However, some loops may not be localized. In such case you could theoretically jump on a plane and get to many interesting places in the world with few hours to spare for sight seeing, or sampling the local cuisine. Of course if you commit yourself to spending 6 hours on a plane to spend few hours in Europe you are not really working on your self improvement goal. Which brings me to the fun part: diversions.
As we established, arriving at the end condition will be long and arduous process. It may take you years, or even centuries to accomplish. In the meantime, you are immortal and your actions have no permanent consequences while you are looping. Every morning you start with a clean slate. This means you are free to do anything you want. Needless to say, before you start working on self improvement, you will probably do all kinds of stupid shit that you would never do in other circumstances. For example, you can max out all your credit cards on stupid shit, quit your job, jump out of a plane without a parachute and etc. Depending on your personality you may really take advantage of this freedom, and go wild. But we probably don’t want to talk about fulfilling your primal urges or some dark desires here. This stuff will get old real fast anyway.
There will be a long stretch of time between the time you get fed up with doing crazy stuff for cheap thrills, and the time you get out of the loop. Months, maybe years if not longer. You will have to find some constructive hobbies to keep yourself occupied. Otherwise you might go crazy before you get out. So what long term projects or activities would you use as diversions. The main character of the Groundhog Day used this time to learn to play a piano, and read a lot of poetry and classics. Given virtually infinite amount of time, what would you do?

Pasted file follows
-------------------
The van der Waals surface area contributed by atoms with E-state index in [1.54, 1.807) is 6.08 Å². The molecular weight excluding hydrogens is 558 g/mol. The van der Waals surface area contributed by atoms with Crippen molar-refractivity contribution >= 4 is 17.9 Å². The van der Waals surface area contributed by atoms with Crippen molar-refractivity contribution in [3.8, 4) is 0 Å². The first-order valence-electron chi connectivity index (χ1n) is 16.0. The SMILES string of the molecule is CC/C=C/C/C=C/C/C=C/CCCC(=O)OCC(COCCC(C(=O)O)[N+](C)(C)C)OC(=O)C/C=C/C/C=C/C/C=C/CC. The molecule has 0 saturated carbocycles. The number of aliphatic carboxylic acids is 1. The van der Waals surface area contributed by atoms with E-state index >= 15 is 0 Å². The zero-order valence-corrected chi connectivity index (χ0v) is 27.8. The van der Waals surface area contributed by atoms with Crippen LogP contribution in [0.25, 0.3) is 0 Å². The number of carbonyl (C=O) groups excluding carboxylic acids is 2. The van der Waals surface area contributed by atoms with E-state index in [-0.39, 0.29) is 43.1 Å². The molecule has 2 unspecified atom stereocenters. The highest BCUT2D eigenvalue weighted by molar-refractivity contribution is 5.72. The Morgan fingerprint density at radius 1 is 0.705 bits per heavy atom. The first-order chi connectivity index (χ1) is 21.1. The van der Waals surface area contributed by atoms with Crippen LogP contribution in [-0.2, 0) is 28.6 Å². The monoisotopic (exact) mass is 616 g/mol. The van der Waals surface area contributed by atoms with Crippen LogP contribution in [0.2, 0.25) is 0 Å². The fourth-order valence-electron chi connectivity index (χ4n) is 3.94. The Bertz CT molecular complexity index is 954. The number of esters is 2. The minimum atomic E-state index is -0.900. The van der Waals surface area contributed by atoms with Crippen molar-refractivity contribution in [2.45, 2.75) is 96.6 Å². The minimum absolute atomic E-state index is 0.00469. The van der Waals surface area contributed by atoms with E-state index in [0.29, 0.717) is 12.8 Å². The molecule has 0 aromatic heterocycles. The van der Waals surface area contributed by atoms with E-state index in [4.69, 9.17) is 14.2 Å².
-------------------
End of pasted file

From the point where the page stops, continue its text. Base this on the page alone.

I’d definitely do some reading. There is a small public library in a walking distance from my house, and a huge, well stocked Barnes & Noble store so I don’t think obtaining books would be a problem. The only inconvenient part is the need to fetch the book back each day day as it will disappear from your house every morning.
I’m not sure about playing an instrument. My musical sense is not that keen and I never had a particular desire to play/create music. Also I don’t own any instruments, and don’t know any good teachers. There is a Guitar Store shop nearby though so I could probably learn that at some point but I’d probably put it on the very bottom of my list.
I’d love to learn a new language – preferably Japanese. And no, it’s not just so that I could watch Anime without subtitles or play imported games but it would be a factor. I’m already bilingual, and speak and write fluently in both English and Polish. I also studied German and Russian but I forgot almost everything about these two languages. The thing is, the Asian languages are so structurally different that it would probably be an interesting and mid opening experience.
I’d try to learn new programming languages and improve my coding skills and generally broaden my knowledge. Since I might be stuck in that loop for centuries I wouldn’t want to get rusty. The problem is that I would not be able to retain any of my work between loop iterations so working on large, time consuming projects would probably be out of question. I’d probably stick to small, solvable problem sets or exercises that could be completed within few hours. I’d probably blow through the whole Project Euler problem set multiple times, with different languages and using different approaches and paradigms. Maybe I could even get a jump start on my PHD. I wouldn’t be able to attend lectures or write a thesis of course but I could possibly learn about the curiculum, the required readings and start going over the required readings and I could probably find professors willing to answer some of my questions and coach me through the difficult parts. It would be a one time favor, every time.
Playing video games would be a problem because I wouldn’t be able to save. I’m usually not the kind of person who plays the game through multiple times. I play it once usually, unless the game offers very rich repeatable experience. So I’d probably try to speed run the games. I’d get them first thing in the morning and then play them till I beat them, or run out of time. Depending on the length of the game this would be like an all day affair so I wouldn’t do that every day. Just some.
What would you do? Let me know in the comments!